A space expert from The Open University is bringing the largest Moon rock in the UK to events around Scotland for the first time.
Prof Mahesh Anand, Professor of Planetary Science and Exploration at The Open University is visiting Dumfries, Galashiels, Ayr and Helensburgh as part of the Royal Scottish Geographical Society’s (RSGS) Inspiring People public talks series.
People at the events will have the chance to handle a 1.3kg lunar meteorite that was discovered in the Western Sahara last year.
Professor Anand will be discussing the next 50 years of lunar research and how the Moon could be used as a platform and gateway for a sustainable human presence in the Solar System beyond Earth.
A lunar research expert, Professor Anand was among the first scientists to discover water in lunar samples.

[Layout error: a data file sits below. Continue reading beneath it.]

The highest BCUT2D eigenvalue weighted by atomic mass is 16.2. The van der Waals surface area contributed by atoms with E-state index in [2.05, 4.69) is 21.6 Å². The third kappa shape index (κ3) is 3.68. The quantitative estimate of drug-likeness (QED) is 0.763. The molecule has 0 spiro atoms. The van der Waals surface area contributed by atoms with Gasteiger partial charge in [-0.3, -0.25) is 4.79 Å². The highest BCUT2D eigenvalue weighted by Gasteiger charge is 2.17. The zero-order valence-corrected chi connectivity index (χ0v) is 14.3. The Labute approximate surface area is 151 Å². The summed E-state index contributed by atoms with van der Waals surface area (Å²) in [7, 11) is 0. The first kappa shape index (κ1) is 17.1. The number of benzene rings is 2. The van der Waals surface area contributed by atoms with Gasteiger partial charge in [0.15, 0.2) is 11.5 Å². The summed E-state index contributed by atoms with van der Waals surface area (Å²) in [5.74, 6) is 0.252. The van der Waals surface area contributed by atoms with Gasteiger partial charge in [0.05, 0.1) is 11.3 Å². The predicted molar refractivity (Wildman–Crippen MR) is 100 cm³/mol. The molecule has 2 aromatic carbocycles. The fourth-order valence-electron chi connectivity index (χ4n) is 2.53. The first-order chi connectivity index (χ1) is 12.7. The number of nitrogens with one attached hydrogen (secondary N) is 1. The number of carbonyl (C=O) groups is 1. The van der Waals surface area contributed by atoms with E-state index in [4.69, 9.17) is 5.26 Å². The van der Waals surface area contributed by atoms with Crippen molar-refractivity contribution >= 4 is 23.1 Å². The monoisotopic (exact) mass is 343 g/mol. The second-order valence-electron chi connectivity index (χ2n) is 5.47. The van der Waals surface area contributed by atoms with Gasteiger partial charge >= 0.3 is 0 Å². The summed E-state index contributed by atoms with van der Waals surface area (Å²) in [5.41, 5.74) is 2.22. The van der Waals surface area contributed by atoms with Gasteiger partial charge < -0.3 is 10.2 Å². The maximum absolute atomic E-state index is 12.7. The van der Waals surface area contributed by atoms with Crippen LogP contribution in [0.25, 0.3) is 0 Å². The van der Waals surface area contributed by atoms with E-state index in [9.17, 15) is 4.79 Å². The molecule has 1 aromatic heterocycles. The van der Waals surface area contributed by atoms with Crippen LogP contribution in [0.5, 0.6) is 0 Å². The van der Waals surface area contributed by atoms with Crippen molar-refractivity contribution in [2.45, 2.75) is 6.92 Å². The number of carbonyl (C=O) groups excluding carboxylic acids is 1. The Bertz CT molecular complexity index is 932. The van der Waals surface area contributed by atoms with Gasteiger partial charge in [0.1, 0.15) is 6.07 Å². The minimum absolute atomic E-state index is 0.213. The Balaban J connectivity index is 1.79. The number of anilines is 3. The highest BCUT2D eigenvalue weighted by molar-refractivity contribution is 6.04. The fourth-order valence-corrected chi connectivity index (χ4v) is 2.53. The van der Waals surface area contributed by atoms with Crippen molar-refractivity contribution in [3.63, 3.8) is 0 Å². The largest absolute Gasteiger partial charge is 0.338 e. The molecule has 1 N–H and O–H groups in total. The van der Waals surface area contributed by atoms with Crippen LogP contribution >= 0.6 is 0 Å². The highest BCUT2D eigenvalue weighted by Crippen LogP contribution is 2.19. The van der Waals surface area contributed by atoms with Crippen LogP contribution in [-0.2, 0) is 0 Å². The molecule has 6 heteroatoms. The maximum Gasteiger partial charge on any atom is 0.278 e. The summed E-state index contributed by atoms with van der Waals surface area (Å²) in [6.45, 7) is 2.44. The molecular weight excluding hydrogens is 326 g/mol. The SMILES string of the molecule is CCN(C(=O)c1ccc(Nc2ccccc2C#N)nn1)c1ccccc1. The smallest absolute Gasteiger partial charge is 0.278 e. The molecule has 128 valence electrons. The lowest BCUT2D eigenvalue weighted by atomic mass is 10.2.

As the world marked the 50th anniversary of the Apollo 11 Moon landing in 2019, UK scientists are leading new research bringing the possibility of living on the moon ever closer, paving the way for future lunar exploration over the next 50 years.
Professor Mahesh Anand said: “Over the past 50 years since the Apollo 11 Moon landing there has been a lot of research. We have analysed lunar samples brought back by the astronauts and new discoveries are still being made.
“I think discoveries made in the last five years have made it much more likely that we will see people going to the Moon for extended periods of time in the not too distant future. There is definitely a global demand for this as many more powers enter the space race.”
The events are taking place 7.30-9.00pm in Dumfries on 24 February, Galashiels on 25 February, Ayr on 26 February and Helensburgh on 27 February.
Tickets are £10.00 (plus £1.37 booking fees), or free for students, under 18s, and RSGS members.
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